Perhaps it was for the best that USC’s 41-28 loss to Utah was buried in the Los Angeles sports headlines on Saturday, with the Dodgers winning the pennant and a fight breaking out at LeBron James’ Lakers home debut. It deserved to be hidden on television on the Pac-12 Network and on radio — due to the Lakers game — on a country music station.It wasn’t worth watching or listening to anyway.The same, predictable things happened. The Trojans jumped out to a 14-0 lead, but not on the offense’s merits. The first touchdown, an ill-advised throw into double coverage from freshman quarterback JT Daniels to junior wide receiver Michael Pittman, should’ve been intercepted. The second was a defensive score.Despite the early lead, at no point did the offense have a rhythm. At no point did Daniels look comfortable. At no point did this team, stacked with five-star recruits, look even slightly in control against a far-less talented Utah team. We’ve been over this, time and time again.It was hardly a surprise when Utah came back, a la Texas. When USC failed to score on its final five possessions of the first half, it was already over. The halftime score read 20-14 in favor of Utah, but it felt like total domination.In the end, it was. The Utes scored 34 unanswered points and racked up 541 total yards of offense, more than doubling USC’s 205 yards. The Trojans managed 73 yards on the ground and 132 yards in the air. They started the game 0-for-10 on third down conversions and possessed the ball for more than nine fewer minutes than the Utes.Translation: not good.“We hadn’t had a night like that since Alabama in ’16,” offensive coordinator Tee Martin said.I was at AT&T Stadium two years ago for that rout, a 52-6 loss to open the 2016 season. I never thought I’d witness anything close to it again. But Saturday was, in fact, USC’s worst offensive performance since that game, when the Trojans recorded 194 yards of offense against the Crimson Tide.In that game, with USC down big in the second half, a backup redshirt freshman quarterback by the name of Sam Darnold saw his first action in garbage time. It wasn’t long before he took over the team, and we took the quarterback position at USC for granted. It didn’t matter that the playcalling was suspect, or the defense slipped up, or something happened on special teams — Darnold cleaned up the mess for the next two seasons.Now, with a true freshman at quarterback, USC no longer has that luxury. We’ve known this since the opener against UNLV, and especially after Weeks 2 and 3, when Daniels showed growing pains in losses at Texas and Stanford. It is Week 7, and he still hangs in the pocket too long, still throws off his back foot when he doesn’t need to.But the losses aren’t on Daniels. Plenty of college football teams have freshman quarterbacks who are inexperienced and make mistakes in their debut seasons. That’s fine. That’s what happens when you trust an 18-year-old to run the offense.Head coach Clay Helton said it himself in his postgame presser, so I won’t sound too accusatory: Blame the team’s shortcomings on him.“I’m going to put everything on me, as far as performance,” Helton said. “My job as head coach is to make sure we’re performing at a high level, and we didn’t do go enough to win the football game.”Step one is recognizing the problem. Helton did that. Step two is solving it.It starts with putting the quarterback in the best situation to succeed. That means establishing the run game so Daniels is not forced to throw the ball on third-and-long. It is incredible that with three stellar running backs, USC’s rushing attack is still inconsistent and failed to hit 100 yards against a Utah defense that played a Cover 2 formation — which invites the offense to run the ball or throw for short gains — for much of the night. Not only did the Utes clamp down on Daniels’ pass attempts, but they also shut down the run.“We hit it up a couple times [on the ground], but not consistently enough to take them out of Cover 2 and we weren’t running it consistently enough [for Utah to] feel like they needed to change,” Martin said.That responsibility — calling the plays, making in-game adjustments — rests on the shoulders of the coaching staff. Week in and week out, this team has far too much talent for play-calling to drag everything down. This team is too good to not be in control of the Pac-12 South.But that’s where we are. If, for some reason, you didn’t want to watch the Dodgers or Lakers on Saturday and flipped over to USC football, you saw exactly what has plagued this team all season long. And as the mediocrity drags on for the remainder of this season, one can’t help but wonder what the tipping point is for the people in charge at Heritage Hall. Eric He is a senior majoring in journalism. He is also the managing editor of the Daily Trojan. His column, “Grinding Gears,” runs Mondays.
AddThis Sharing ButtonsShare to FacebookFacebookShare to TwitterTwitterShare to MoreAddThisSomething new is brewing in Alpena. That’s the satisfaction most residents are bragging about when it comes to the new coffee shop in town. Hiring over 24 employees, Biggby Coffee is bringing growth to Northeast Michigan.“It’s a big economic plus for Alpena,” Jeff Konczak, Biggby Coffee owner said.Biggby Coffee was founded in Lansing and serves customers throughout 6 states.“It use to be called Beaners and it’s an amazing brand. I was born and raised in Alpena and found Biggby out there and I love the brand and the people so much that we decided to bring it to Alpena,” he explained.Although mocha’s and sandwiches are popular it’s something else that will keep customers coming through the door.“We’re hiring on personality and nothing more,” Konczak said.Alpena has a number of coffee shops in town. This storeowner said he just wants to add another unique flavor.“I think other coffee shops in town are fantastic, we’re not trying to replace them we’re here to bring other offerings to the city of Alpena,” Konczak said.So when you’re in a need of a wake up fix, make sure you take time out to enjoy a nice cup of Joe.AddThis Sharing ButtonsShare to FacebookFacebookShare to TwitterTwitterShare to MoreAddThisContinue ReadingPrevious Local Men Share a Unique Bond Through World War IINext Local Walgreens Celebrates National Red Nose Day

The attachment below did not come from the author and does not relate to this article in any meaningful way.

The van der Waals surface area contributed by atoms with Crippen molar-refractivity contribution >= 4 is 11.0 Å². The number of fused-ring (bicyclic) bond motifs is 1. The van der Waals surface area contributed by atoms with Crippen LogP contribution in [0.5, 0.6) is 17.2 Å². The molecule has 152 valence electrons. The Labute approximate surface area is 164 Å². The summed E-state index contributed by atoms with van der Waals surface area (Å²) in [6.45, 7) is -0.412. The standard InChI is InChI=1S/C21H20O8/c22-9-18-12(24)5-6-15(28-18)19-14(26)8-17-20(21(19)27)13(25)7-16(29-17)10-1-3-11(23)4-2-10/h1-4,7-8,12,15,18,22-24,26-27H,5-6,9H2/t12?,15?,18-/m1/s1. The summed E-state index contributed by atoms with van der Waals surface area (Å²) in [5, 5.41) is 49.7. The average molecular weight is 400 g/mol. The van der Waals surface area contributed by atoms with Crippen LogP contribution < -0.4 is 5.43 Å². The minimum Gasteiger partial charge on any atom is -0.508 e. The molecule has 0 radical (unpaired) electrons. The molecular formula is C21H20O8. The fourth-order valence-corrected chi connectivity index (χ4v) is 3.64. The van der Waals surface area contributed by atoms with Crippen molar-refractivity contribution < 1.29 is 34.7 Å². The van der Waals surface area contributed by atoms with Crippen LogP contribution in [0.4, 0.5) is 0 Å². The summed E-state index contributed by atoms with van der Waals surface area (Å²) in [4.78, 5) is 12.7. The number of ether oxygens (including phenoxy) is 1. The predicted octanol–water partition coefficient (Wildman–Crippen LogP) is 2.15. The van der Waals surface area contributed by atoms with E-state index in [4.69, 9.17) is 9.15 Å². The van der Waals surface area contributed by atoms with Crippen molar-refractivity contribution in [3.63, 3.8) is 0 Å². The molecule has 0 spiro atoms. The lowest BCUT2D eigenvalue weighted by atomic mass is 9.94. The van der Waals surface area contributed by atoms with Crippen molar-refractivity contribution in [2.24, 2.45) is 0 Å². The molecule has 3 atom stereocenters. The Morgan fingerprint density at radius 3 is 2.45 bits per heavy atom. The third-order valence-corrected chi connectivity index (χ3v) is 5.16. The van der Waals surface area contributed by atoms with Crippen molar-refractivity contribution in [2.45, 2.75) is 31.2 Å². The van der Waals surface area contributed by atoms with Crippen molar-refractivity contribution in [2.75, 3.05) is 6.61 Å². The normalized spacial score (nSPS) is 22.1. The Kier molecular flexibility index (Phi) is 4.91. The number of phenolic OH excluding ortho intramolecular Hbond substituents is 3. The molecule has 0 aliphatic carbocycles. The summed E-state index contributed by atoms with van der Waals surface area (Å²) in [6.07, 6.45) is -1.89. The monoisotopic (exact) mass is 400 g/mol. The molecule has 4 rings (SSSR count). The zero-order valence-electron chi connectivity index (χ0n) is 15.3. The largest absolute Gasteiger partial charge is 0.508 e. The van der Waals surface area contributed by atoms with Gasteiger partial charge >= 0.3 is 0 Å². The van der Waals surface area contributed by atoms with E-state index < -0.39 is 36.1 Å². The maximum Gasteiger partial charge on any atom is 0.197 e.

LAS VEGAS >> The smile formed on Mike Krzyzewski’s face. The expression conveyed the same satisfaction a proud father feels about an accomplished son.This subject, however, involved Lakers rookie forward Brandon Ingram and how he left a lasting impression during his lone season at Duke. “I love that kid,” said Krzyzewski, both the coach for the Blue Devils and the U.S. men’s Olympic team. “He’s going to be very special.” So special that Krzyzewski mentioned the 18-year-old Ingram played with the U.S. Men’s select team at an early age just like Kevin Durant, Kyrie Irving and Klay Thompson. So special that Krzyzewski believes Ingram’s success as the ACC’s freshman player of the year will translate into the NBA. So special that Krzyzewski dismissed concerns on how Ingram will handle a more physical NBA with his listed 6-foot-9, 190-pound frame. Newsroom GuidelinesNews TipsContact UsReport an Error “He’s strong minded,” Krzyzewski said. “And he’s stronger physically than people would think.”Krzyzewski’s affection for Ingram has pointed toward another quality, though. Ingram revealed that quality when he learned about Krzyzewski’s promising prediction about his future. “It gives me motivation. I like compliments,” Ingram said. “But if you settle right now and not be the player you’re supposed to be, it’s going to get real ugly.”Ingram did not paint a pretty picture when he failed to crack double figures last year against Kentucky, VCU and Georgetown. Krzyzewski then moved out of the starting lineup. In what Krzyzewski considered a turning point, Ingram then scored 24 points against Indiana in an early December game. When senior forward Amile Jefferson suffered a season-ending foot injury in December, Ingram assumed both a larger scoring and defensive role. Ingram listened to Krzyzewski’s season-long advice “just to be himself and to be instinctive.” “Playing one year under Coach K feels like three years,” Ingram said. “I learned so much from him.”Those lessons included how to elevate his teammates, maintaining his competitiveness and becoming more vocal. Yet, Krzyzewski downplayed his role in mentoring Ingram. Instead, Krzyzewski credited Ingram’s teammates, including Jefferson, Grayson Allen and Matt Jones. Krzyzewski then circled back to Ingram, calling him a “no-maintenance, great guy.”“He grew in every way,” Krzyzewski said. “He’s going to get so much better. He loves the process. He loves the game.”Ingram showed the passion for his craft on Tuesday in numerous ways. He wasted little time in Tuesday’s scrimmage at UNLV matching up against Durant, a player who has both collected four NBA scoring titles and elicited comparisons because of his lean dimensions as a rookie in 2007. Ingram had an extended shooting contest with Lakers second-year D’Angelo Russell, a competition Ingram insisted he won three out of five times. And Ingram may as well have held a microscope when he analyzed his Summer League stint. “I could have played better. My shot wasn’t falling a little bit,” said Ingram, who averaged 12.2 points on a 41.2 percent clip and four rebounds through five games. “That could have affected me. Moving on, I could learn from it. I just have to get better in all aspects.”The Lakers anticipate Ingram will improve quickly, perhaps just as fast as when he experienced his mini slump at Duke. “Every game, he started to figure out his spots and his aggression,” Russell said. “Playing every game, he’s going to figure out where he can pick and choose his spots from and on defense with what he can get away with. It’s all new, though. I expect him to get it very soon.”So soon that Russell hardly envisioned Ingram mirroring his summer-league hiccups in the regular season. “Last year, I struggled more than he did,” said Russell, whose rookie summer-league stint entailed averaging 11.8 points on 37.7 percent shooting, 3.5 turnovers and 3.2 assists. “This year, he played way better than I did. He just didn’t make shots.” And if Ingram continues to miss shots? Regardless, Ingram will still lean on his support system, including Krzyzewski. “Coming into this league, I’m going to battle a lot of adversity,” Ingram said. “It helps me when I was younger, just battling mental toughness and now coming up and battling through criticism. I know I haven’t arrived yet.”All of which explains why Krzyzewski believed Ingram soon will. “I’d take him all the time,” Krzyzewski said of Ingram. “He’s going to be really good.”